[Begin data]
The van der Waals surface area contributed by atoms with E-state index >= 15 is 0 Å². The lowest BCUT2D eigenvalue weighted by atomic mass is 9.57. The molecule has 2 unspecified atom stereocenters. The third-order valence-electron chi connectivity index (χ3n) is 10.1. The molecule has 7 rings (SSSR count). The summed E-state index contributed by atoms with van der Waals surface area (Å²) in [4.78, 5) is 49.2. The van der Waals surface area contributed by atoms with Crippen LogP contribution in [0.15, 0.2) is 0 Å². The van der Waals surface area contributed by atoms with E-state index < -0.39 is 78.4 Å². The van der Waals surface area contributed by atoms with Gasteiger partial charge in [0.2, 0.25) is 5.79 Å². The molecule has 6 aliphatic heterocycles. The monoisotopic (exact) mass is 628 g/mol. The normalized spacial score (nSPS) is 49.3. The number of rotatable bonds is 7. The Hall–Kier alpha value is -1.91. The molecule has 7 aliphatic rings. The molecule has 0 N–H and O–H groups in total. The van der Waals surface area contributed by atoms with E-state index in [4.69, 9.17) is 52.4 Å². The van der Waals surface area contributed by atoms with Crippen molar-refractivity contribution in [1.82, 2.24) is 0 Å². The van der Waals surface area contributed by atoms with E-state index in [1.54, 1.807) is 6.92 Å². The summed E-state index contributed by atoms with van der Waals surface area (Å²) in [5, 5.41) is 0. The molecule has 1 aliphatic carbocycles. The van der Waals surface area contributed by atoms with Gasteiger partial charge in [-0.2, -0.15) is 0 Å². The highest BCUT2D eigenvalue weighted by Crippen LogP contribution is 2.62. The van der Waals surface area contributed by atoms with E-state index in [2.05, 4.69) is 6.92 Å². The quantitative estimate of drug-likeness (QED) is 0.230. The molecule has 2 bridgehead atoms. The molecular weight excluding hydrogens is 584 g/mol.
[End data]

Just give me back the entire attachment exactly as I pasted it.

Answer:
The van der Waals surface area contributed by atoms with E-state index >= 15 is 0 Å². The lowest BCUT2D eigenvalue weighted by atomic mass is 9.57. The molecule has 2 unspecified atom stereocenters. The third-order valence-electron chi connectivity index (χ3n) is 10.1. The molecule has 7 rings (SSSR count). The summed E-state index contributed by atoms with van der Waals surface area (Å²) in [4.78, 5) is 49.2. The van der Waals surface area contributed by atoms with Crippen LogP contribution in [0.15, 0.2) is 0 Å². The van der Waals surface area contributed by atoms with E-state index < -0.39 is 78.4 Å². The van der Waals surface area contributed by atoms with Gasteiger partial charge in [0.2, 0.25) is 5.79 Å². The molecule has 6 aliphatic heterocycles. The monoisotopic (exact) mass is 628 g/mol. The normalized spacial score (nSPS) is 49.3. The number of rotatable bonds is 7. The Hall–Kier alpha value is -1.91. The molecule has 7 aliphatic rings. The molecule has 0 N–H and O–H groups in total. The van der Waals surface area contributed by atoms with E-state index in [4.69, 9.17) is 52.4 Å². The van der Waals surface area contributed by atoms with Crippen molar-refractivity contribution in [1.82, 2.24) is 0 Å². The van der Waals surface area contributed by atoms with E-state index in [1.54, 1.807) is 6.92 Å². The summed E-state index contributed by atoms with van der Waals surface area (Å²) in [5, 5.41) is 0. The molecule has 1 aliphatic carbocycles. The van der Waals surface area contributed by atoms with Gasteiger partial charge in [-0.2, -0.15) is 0 Å². The highest BCUT2D eigenvalue weighted by Crippen LogP contribution is 2.62. The van der Waals surface area contributed by atoms with E-state index in [2.05, 4.69) is 6.92 Å². The quantitative estimate of drug-likeness (QED) is 0.230. The molecule has 2 bridgehead atoms. The molecular weight excluding hydrogens is 584 g/mol.